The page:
Moreover, this will gradually confer a mixed blessing on the rest of us: we’ll be subjected to a little less complete bollocks, we’ll be aware that businesses and services are being liberated, and allowed to flourish but at the cost of making the fun of bullshit bingo a thing of the past.

The activists who organise resistance to the installation of water meters regularly put forward a contentious proposition in the media but journalists/presenters seldom – perhaps never – challenge them.

They contend that work within, passage through or policing of a housing estate requires the consent of the community. It’s a familiar concept in Northern Ireland but is new to this part of Ireland. Moreover, “community consent” is determined by activists not all of whom live in the particular community.

The model put forward is of communities under siege from something akin to an occupying force and dependent on cadres which know what’s best and will protect them. It is a model which has simply no relevance to Ireland today.

The protesters mount a token blockade to prevent water meter installers’ trucks gaining access and then they obstruct the installation of meters. They offer little resistance, however, and allow the Gardaí to push them aside. Given the small numbers of protesters and Gardaí, it might seem odd to treat this seriously. It may, however, be a growing phenomenon, beginning to border on dangerous. There are already activists who regard a residential area as their territory and will attempt to drive off rivals and those who belong to the political parties who generally support the state.

It would be easy to dismiss all this as the actions of fantasists in thrall to anti-state struggles which occurred and still occur in Northern Ireland but there is a component to this which reflects badly and damages the credibility of the left. It too attracts the fantasist but of a slightly different kind. Unfortunately it has roots in Marxism and makes Marx appear ridiculous at a time when his work should be relevant.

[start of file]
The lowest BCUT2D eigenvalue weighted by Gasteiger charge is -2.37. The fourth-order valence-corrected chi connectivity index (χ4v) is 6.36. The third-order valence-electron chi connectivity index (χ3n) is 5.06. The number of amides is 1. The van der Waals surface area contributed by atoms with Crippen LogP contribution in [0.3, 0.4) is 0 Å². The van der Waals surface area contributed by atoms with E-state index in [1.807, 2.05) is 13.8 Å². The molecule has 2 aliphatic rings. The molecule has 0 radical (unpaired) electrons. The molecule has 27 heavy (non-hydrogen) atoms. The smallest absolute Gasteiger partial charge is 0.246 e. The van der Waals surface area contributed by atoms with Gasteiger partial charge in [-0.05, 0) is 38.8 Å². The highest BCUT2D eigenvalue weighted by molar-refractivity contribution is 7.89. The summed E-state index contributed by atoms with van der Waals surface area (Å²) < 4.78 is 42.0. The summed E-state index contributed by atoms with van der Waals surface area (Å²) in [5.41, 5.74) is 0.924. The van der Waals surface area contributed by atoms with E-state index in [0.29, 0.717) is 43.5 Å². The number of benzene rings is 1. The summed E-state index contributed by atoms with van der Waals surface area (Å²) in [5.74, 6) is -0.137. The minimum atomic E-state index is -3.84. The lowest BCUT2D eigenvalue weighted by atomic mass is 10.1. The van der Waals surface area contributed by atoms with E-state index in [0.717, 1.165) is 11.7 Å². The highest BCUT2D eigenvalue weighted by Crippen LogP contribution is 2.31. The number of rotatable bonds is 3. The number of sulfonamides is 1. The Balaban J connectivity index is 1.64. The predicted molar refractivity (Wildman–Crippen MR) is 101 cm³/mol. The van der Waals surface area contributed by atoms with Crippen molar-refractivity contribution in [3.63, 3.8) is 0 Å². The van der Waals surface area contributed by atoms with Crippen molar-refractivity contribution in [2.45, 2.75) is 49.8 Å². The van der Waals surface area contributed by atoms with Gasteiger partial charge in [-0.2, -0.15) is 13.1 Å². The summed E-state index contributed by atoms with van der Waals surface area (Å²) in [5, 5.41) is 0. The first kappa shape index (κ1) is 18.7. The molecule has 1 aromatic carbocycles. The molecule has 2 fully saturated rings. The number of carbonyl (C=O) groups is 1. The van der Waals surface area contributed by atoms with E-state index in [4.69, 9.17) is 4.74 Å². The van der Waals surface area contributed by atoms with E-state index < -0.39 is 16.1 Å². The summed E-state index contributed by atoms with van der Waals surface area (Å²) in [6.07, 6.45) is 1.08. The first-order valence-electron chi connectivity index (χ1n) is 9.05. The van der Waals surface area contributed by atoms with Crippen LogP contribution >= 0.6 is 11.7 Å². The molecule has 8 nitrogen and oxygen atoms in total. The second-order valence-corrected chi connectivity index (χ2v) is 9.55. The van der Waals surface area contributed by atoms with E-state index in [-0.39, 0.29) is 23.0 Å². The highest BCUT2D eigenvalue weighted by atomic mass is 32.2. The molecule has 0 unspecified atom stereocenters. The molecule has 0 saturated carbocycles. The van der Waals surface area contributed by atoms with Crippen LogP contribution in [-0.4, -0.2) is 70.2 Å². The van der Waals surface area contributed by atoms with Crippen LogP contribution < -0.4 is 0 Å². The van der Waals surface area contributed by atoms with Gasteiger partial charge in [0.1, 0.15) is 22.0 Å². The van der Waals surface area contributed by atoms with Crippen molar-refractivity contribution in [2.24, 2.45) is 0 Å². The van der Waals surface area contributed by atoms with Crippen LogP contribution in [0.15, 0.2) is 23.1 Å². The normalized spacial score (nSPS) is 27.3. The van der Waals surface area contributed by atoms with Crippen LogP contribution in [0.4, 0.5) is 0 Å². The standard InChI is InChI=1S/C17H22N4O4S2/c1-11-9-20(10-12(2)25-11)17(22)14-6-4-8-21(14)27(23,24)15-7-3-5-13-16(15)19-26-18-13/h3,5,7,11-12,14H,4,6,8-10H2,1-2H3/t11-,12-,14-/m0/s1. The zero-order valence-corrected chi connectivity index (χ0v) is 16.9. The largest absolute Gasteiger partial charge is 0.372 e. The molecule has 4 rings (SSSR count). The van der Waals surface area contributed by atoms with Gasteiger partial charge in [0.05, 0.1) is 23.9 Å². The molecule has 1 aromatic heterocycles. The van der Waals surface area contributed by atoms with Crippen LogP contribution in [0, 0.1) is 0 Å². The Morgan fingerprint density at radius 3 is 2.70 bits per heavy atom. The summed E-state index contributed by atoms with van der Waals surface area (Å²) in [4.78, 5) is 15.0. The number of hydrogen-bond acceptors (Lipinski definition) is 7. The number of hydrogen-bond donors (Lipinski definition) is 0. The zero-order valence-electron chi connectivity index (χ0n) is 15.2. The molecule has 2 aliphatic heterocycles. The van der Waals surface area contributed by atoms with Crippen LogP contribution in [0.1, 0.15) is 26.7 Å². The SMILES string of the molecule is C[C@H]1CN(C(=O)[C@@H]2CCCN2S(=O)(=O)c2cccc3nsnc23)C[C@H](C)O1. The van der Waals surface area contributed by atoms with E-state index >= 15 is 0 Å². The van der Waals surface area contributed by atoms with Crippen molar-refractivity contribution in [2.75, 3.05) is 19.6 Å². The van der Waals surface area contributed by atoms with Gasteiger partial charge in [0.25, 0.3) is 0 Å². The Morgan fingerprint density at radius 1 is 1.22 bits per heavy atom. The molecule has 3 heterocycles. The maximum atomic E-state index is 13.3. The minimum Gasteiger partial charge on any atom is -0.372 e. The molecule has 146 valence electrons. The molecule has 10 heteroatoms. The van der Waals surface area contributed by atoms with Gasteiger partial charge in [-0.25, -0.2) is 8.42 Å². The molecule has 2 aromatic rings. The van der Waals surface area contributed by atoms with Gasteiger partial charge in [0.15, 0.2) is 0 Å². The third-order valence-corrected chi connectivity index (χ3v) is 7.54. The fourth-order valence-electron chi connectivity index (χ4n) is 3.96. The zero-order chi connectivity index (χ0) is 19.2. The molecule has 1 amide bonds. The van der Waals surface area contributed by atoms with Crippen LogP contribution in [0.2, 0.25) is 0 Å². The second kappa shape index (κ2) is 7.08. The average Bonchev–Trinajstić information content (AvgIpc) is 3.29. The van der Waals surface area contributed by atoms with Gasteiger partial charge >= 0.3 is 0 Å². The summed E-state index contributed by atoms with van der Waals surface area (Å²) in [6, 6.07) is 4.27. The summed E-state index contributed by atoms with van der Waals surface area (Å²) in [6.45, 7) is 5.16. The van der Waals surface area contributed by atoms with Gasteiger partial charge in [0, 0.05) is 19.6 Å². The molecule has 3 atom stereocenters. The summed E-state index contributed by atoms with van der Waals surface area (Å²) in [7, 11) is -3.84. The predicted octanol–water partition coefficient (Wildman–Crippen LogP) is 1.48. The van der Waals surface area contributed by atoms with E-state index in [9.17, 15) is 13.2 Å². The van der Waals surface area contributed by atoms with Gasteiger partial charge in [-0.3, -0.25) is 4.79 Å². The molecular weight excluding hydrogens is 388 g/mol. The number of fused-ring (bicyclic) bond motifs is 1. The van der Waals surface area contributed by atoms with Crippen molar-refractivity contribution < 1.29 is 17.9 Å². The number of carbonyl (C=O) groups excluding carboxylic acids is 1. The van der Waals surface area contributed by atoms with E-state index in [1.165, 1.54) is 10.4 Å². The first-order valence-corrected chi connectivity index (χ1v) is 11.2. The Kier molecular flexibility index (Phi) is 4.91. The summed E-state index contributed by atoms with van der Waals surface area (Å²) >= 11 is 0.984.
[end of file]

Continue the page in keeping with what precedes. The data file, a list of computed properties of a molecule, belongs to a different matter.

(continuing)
There is a tendency particularly among Marxists with middle class origins to both misunderstand working class and romanticise anything that seems popular. When, therefore, a significant number of people take up a position, there is an assumption that they are progressive as long as they can be labelled “ordinary working people”, that they need to be led and if they are opposing the state, so much the better. At its most benign this draws some leftists into the routine form of Irish populism. However, the romance of involvement in something that looks a bit like revolt draws them close to and into competition with the fantasists mentioned earlier, those who want to do battle with the state.

All in all, the notion that the Irish people are at war with their own state needs to be questioned and discussed publicly in Irish media. It is an abandonment of public service merely to report on or give coverage to a proposition so contentious. It is an abandonment too of citizens who do not think they are opponents of the Irish state.

As a socialist and long-time member of the Labour Party I am very troubled by the Party’s present support for reducing the income of the poor and reducing public services. As I’ve said elsewhere, I don’t see much option to paying the chancers/bond holders as the troika ask us because I fear that failure to pay up might bring on greater misery. That leaves the state very, very short of money and moves one question to the top of the agenda: What are our priorities when it comes to reduced public spending?